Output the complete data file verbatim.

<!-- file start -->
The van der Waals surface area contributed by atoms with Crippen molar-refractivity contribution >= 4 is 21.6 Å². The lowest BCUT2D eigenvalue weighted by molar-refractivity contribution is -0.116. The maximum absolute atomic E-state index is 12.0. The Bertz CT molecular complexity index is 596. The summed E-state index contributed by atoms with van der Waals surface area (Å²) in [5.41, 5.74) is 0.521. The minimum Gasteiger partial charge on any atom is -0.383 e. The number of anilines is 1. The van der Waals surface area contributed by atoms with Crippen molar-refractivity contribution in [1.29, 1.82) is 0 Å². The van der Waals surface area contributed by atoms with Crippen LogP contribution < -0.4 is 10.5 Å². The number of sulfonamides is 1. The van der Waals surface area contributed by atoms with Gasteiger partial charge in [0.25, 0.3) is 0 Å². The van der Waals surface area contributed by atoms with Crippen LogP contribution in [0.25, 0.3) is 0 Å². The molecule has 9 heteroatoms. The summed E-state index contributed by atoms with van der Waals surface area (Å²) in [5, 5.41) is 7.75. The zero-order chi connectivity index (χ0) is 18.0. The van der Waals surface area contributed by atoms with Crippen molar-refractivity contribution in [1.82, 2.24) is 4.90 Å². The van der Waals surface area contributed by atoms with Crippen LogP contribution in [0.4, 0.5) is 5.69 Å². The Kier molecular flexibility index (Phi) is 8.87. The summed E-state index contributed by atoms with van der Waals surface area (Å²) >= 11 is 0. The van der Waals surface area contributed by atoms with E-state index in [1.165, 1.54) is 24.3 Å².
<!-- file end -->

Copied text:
The van der Waals surface area contributed by atoms with Crippen molar-refractivity contribution >= 4 is 21.6 Å². The lowest BCUT2D eigenvalue weighted by molar-refractivity contribution is -0.116. The maximum absolute atomic E-state index is 12.0. The Bertz CT molecular complexity index is 596. The summed E-state index contributed by atoms with van der Waals surface area (Å²) in [5.41, 5.74) is 0.521. The minimum Gasteiger partial charge on any atom is -0.383 e. The number of anilines is 1. The van der Waals surface area contributed by atoms with Crippen molar-refractivity contribution in [1.29, 1.82) is 0 Å². The van der Waals surface area contributed by atoms with Crippen LogP contribution < -0.4 is 10.5 Å². The number of sulfonamides is 1. The van der Waals surface area contributed by atoms with Gasteiger partial charge in [0.25, 0.3) is 0 Å². The van der Waals surface area contributed by atoms with Crippen LogP contribution in [0.25, 0.3) is 0 Å². The molecule has 9 heteroatoms. The summed E-state index contributed by atoms with van der Waals surface area (Å²) in [5, 5.41) is 7.75. The zero-order chi connectivity index (χ0) is 18.0. The van der Waals surface area contributed by atoms with Crippen molar-refractivity contribution in [1.82, 2.24) is 4.90 Å². The van der Waals surface area contributed by atoms with Crippen LogP contribution in [0.4, 0.5) is 5.69 Å². The Kier molecular flexibility index (Phi) is 8.87. The summed E-state index contributed by atoms with van der Waals surface area (Å²) >= 11 is 0. The van der Waals surface area contributed by atoms with E-state index in [1.165, 1.54) is 24.3 Å².